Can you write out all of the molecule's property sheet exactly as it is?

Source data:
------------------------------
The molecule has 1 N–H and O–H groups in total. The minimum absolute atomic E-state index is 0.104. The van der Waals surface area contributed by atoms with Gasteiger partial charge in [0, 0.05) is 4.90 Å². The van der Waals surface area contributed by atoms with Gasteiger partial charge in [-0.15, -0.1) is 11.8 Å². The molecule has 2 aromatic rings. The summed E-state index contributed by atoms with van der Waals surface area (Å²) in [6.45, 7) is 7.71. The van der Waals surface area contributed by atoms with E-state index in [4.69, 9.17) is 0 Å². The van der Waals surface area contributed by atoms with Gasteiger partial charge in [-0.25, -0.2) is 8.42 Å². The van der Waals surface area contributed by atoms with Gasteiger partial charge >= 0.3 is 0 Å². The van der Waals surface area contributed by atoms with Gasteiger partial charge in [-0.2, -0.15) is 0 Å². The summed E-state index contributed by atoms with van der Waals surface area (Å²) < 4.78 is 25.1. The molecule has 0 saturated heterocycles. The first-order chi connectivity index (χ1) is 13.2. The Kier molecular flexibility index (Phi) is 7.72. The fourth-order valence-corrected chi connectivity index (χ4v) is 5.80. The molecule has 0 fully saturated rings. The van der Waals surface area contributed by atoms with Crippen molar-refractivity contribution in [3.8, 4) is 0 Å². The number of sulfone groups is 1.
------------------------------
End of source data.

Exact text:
The molecule has 1 N–H and O–H groups in total. The minimum absolute atomic E-state index is 0.104. The van der Waals surface area contributed by atoms with Gasteiger partial charge in [0, 0.05) is 4.90 Å². The van der Waals surface area contributed by atoms with Gasteiger partial charge in [-0.15, -0.1) is 11.8 Å². The molecule has 2 aromatic rings. The summed E-state index contributed by atoms with van der Waals surface area (Å²) in [6.45, 7) is 7.71. The van der Waals surface area contributed by atoms with E-state index in [4.69, 9.17) is 0 Å². The van der Waals surface area contributed by atoms with Gasteiger partial charge in [-0.25, -0.2) is 8.42 Å². The van der Waals surface area contributed by atoms with Gasteiger partial charge >= 0.3 is 0 Å². The van der Waals surface area contributed by atoms with Gasteiger partial charge in [-0.2, -0.15) is 0 Å². The summed E-state index contributed by atoms with van der Waals surface area (Å²) < 4.78 is 25.1. The molecule has 0 saturated heterocycles. The first-order chi connectivity index (χ1) is 13.2. The Kier molecular flexibility index (Phi) is 7.72. The fourth-order valence-corrected chi connectivity index (χ4v) is 5.80. The molecule has 0 fully saturated rings. The van der Waals surface area contributed by atoms with Crippen molar-refractivity contribution in [3.8, 4) is 0 Å². The number of sulfone groups is 1.